Annie-Ted Complex

Ted Cgiang

Photograph by José Mandojana / The California Sunday Magazine

I’ve reached a phase where my fast-food approach to creative writing simply doesn’t work. It’s not enough to get printed. Now I’m asking editors to hold a piece because I think it could be better, which means I’m making no new submissions for a while. And that’s okay for the slow thinker and writer in me.

I am going to call this approach or state of being Annie-Ted complex:

“It makes more sense to write one big book—a novel or nonfiction narrative—than to write many stories or essays.”

Thanks for spoiling me, Usman.  When I first discovered Ted Chiang’s work and interviews many years ago, I knew his approach made sense. But it took longer than I had hoped to break out of my old habits.

For nearly a decade, I welcomed and flirted with tight deadlines whether I was in media or advertising. The deadline to produce new work would be a few hours or days. I don’t remember ever working on a single piece of writing, design, video or presentation for a week except on one pet project which eventually trended on SlideShare. That one took two-three years in the making with a considerable gap in between where I did nothing about it. And I wasn’t even planning to trend.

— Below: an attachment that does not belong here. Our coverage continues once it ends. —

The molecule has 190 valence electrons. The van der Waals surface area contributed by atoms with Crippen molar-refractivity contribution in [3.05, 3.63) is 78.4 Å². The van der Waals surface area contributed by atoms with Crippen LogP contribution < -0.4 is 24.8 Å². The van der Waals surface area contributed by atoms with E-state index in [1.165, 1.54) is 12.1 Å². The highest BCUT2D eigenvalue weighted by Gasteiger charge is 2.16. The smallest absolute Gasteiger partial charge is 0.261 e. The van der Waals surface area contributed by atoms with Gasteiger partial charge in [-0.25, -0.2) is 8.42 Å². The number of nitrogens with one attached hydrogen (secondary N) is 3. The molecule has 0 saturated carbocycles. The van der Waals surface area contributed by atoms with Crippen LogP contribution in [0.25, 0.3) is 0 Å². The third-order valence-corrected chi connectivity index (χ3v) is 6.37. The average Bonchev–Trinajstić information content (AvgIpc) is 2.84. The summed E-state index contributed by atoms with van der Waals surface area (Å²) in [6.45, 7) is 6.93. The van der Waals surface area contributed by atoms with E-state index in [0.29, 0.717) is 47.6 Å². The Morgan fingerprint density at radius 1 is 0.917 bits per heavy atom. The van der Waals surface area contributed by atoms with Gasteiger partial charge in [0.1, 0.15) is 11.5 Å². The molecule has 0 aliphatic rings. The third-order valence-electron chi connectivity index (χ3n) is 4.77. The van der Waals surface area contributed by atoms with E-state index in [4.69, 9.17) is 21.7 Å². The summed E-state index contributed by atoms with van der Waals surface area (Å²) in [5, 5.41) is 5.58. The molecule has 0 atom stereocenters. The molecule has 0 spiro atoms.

Understand: The most amazing thing about the SlideShare trend wasn’t views, shares or downloads. A Turkish girl said that she wanted to become a ‘content architect’ just like me someday, which meant a lot. And then when I saw the presentation translated into French, it was simply incredible!